I live in South Central Nebraska, six short miles from the Kansas state line. The tiny slice of Nebraska where I live is often called the “banana belt,” because we tend to have milder weather than the rest of the state in winter time. Starting yesterday (February 1, 2016) through today, this was definitely not the case. When I got up yesterday morning, there was not a flake of snow to be seen anywhere, not even on the protected, northern side of buildings. Not a single flake. It was raining, but within a very short period, the rain turned to sleet, and then to snow.
From sometime yesterday, through midnight tonight we were, and remain, under a blizzard warning. In fact, the conditions were bad enough that I-80 was closed down from mile marker 257 (Elm Creek), through 353 (York), and numerous other state roads were closed. Growing up in North Dakota, I was used to major storms. In fact, for those of us who grew up in North Dakota, we might argue that our state defined winter storms. Snirt storms (blowing snow and dirt making travel impossible), ground blizzards that leave a driver feeling as though they are driving sideways, because of the blowing snow, and even snowfall in excess of 18″ in 24 hours. Yes, North Dakota knows storms. But this part of Nebraska, not so much. Tornadoes, and flat line winds, sure. But nothing like major winter storms. Omaha and Lincoln, areas north of I-80, and out in the panhandle; those locations get a lot of snow, and some truly major storms. But the banana belt is just as the name suggests, some place that doesn’t deal with this often.
This afternoon early, at noon in fact, I took some pictures of the area closest to my house. The above photo is of my red cedar tree. I can normally walk under this tree, although some branches I have to duck to clear. Today the lower branches are all dragging on the ground. One limb has cracked.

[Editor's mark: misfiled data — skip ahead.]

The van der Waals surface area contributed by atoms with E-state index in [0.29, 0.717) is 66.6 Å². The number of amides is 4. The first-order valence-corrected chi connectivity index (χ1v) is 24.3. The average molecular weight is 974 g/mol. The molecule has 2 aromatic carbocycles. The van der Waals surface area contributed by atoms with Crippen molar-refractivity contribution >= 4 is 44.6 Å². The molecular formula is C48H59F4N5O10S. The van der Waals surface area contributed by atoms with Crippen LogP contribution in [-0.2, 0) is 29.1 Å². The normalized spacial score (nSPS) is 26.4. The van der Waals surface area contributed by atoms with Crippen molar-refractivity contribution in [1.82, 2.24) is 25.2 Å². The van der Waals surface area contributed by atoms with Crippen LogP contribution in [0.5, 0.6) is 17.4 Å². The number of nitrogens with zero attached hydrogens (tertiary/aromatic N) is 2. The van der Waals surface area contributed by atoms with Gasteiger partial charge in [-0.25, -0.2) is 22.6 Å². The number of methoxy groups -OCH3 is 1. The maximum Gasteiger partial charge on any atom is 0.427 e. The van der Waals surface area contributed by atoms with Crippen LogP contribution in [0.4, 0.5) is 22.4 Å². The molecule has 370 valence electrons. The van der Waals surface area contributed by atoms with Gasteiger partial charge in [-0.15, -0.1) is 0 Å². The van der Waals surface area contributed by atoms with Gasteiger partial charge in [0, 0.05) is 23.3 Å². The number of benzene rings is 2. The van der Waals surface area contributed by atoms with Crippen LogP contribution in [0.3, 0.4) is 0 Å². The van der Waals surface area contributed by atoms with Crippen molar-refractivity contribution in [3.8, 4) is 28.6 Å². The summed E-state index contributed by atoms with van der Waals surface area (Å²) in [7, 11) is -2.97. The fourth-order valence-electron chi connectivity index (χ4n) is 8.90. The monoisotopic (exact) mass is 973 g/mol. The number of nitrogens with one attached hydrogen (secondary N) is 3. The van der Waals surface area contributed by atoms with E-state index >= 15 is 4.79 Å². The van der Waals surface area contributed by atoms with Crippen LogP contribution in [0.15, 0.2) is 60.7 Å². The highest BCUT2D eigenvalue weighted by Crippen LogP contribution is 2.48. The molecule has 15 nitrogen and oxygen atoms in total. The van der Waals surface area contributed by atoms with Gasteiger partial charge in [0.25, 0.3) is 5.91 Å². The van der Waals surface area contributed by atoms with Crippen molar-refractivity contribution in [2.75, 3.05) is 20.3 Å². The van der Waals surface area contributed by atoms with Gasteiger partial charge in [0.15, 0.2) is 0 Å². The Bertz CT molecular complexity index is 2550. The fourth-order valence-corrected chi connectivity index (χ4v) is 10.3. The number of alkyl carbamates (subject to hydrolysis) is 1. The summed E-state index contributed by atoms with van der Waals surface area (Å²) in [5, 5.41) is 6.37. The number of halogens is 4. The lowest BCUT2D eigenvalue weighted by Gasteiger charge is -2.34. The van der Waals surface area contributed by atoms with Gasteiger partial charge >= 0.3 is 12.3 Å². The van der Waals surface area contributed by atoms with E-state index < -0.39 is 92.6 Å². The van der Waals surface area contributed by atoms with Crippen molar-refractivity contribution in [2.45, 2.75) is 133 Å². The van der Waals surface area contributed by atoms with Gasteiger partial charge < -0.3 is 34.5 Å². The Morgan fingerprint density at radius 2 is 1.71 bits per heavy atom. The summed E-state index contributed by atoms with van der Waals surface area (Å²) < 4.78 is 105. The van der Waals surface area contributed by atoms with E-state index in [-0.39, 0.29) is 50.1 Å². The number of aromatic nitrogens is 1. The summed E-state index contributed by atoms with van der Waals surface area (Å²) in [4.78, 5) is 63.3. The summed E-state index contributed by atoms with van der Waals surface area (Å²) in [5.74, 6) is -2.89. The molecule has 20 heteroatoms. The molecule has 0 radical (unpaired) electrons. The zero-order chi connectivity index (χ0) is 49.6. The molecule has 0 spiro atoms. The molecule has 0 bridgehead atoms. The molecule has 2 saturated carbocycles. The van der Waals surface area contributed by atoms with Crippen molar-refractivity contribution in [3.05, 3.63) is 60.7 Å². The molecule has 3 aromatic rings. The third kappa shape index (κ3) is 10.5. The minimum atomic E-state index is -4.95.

The last time I checked, granted a couple of hours ago, we were still having wind gusts as high as 62 mph, with consistent wind speeds in the 33 mph range.
When I woke up this morning, there was no power. My guess is that power lines outside of city limits much have been compromised. Fortunately, the city I live in has their own generators, so the power outage lasted only about an hour. Nine years ago, before I moved here, this part of the state experienced an ice storm (far more common than blizzards) that knocked out power to some homes for as long as forty days! I am forever thankful that where I live, they have those city-owned generators.
When there is a storm forecast, people in this part of the world swarm to the grocery stores, stocking up on supplies. It’s seriously incredible to watch. Even people who live, like I do, only a couple of blocks from the grocery store, go out and buy copious quantities of milk, bread, eggs, and other “necessities.” Not me. I’m not sure why, but I refuse to worry.
Anyway, this storm actually came through with large amounts of snow and wind. But I survived, because I have enough food in my house to last for a week. I have coffee to last even longer. Priorities, people! I worry about those individuals who live on farms, and in outlying areas. Do they have power? I sure hope so. I don’t mean to sound cavalier, or as if I don’t care, because I do. But seriously, surviving this storm was so much easier than some of the summer storms I have lived through here.
The view from my front porch at noon, CST today. Normally, in fact virtually always, I leave my house thinking the weather isn’t bad, because there is no problem with visibility in town. Then I get a mile north of town, and I find that the roads are dangerous, or we are socked in with fog, or very limited visibility. This was the first time I have seen such limited visibility here in town, after living here nearly 8 1/2 years!
I think it is safe to say that snowmageddon was a new experience for me here in Nebraska. Thank goodness I didn’t have to go anywhere today. And, truth be told, I’ve been through far worse winter storms elsewhere in the country. But this one was fun for me – fun because I could stay put. I really hope that those who live in those outlying areas around here are also doing well! And if you are someone who lives where snow is rare, then enjoy the photos. I still haven’t shoveled my sidewalk. My snow shovel is buried under a 3′ deep drift on my front porch!
This morning, before I even managed to finish my first cup of coffee, I heard noises from my front porch. My amazing (truly) neighbor Jen had taken it upon herself to shovel my front porch and sidewalk! That is true Nebraska Nice! She is, without question, the #BestNeighborEver!
Reported totals of snow: The National Weather Service in Hastings said my town got 13″. Grand Island, about 80 miles from me, got 18.5″! As of about 10 a.m. today, I-80 was still closed between North Platte and Lincoln, a distance of 229 miles.